World Mental Health Day (10 October) is a day declared for global mental health education, awareness and advocacy. It was first celebrated in 1992 with the initiative of the World Federation for Mental Health, a global mental health organization with members and contacts in more than 150 countries.
Human Rights Office in Kandy working with different kinds of survivor groups for their legal and psychological needs, believe, that mental health is a human right. We celebrated it with the survivor families of both ethnic groups Sinhala and Tamil. Among the participants, families of the disappeared and of the prisoners and the survivors of Rape & Torture and other Human Rights violation and the members of the support group.
Importance of mental health and the significance of the day was explained by Fr. Nandana Manatunga the Director of HRO while the theme and the day's programme was explained by Sr. Mabel Rodrigo the Trauma Counselor of HRO.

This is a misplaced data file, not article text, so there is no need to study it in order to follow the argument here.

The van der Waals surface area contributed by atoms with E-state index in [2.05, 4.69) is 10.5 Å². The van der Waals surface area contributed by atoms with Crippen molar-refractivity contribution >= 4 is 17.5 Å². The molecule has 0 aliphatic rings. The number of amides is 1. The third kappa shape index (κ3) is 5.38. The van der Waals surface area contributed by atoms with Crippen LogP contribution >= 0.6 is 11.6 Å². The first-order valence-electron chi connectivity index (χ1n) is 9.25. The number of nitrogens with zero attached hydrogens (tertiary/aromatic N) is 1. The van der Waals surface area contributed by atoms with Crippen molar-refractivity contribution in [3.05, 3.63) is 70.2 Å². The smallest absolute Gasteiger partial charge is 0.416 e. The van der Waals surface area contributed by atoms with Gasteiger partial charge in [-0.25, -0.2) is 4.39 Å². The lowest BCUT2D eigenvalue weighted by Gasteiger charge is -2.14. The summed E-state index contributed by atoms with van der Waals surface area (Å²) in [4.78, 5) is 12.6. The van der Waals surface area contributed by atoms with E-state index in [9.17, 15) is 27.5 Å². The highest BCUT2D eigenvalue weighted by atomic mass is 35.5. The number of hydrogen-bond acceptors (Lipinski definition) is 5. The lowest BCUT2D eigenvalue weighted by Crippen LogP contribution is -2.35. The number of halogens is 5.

The trauma that was experienced by the families of the victims with the 21/4 2019 bomb attack on churches and hotels and all those who viewed the scenes via Television were highlighted and the need to be in solidarity with them with ongoing trauma counseling was pointed out.
Drama Therapist Dr. Ravindra Ranasinghe and his Team conducted several exercises along with the participants while explaining how to cope up with stress and trauma, hence it was active participation and learning.
Body movements and yogic postures session kept their minds in a state quietness all through the sessions. It immensely helped the participants to search and observe objects that reflect their own personal stories as they mindfully walked around the nature and surroundings and later to share them in the group.
One of the best techniques of managing stress is laughing out aloud. Group performance of laughing out aloud integrated with movements, and sharing in small groups each person’s unique ways of creating happiness for oneself and managing stress helped them to learn innovative ways of daily living. At the closure of the session participants were given an exercise on progressive relaxation, an opportunity to expose their pains and tears within a religious ritual and release them to the nature.
On 2019 Metal health day, all the participants were able to take part in a living session of discovering their personal journey with their traumatic pain and ways of dealing with pain and tears.
Human Rights Office Kandy, Torture in Sri Lanka, Disappearances in Sri Lanka, Healing and Counseling
@ 2019 All Rights Received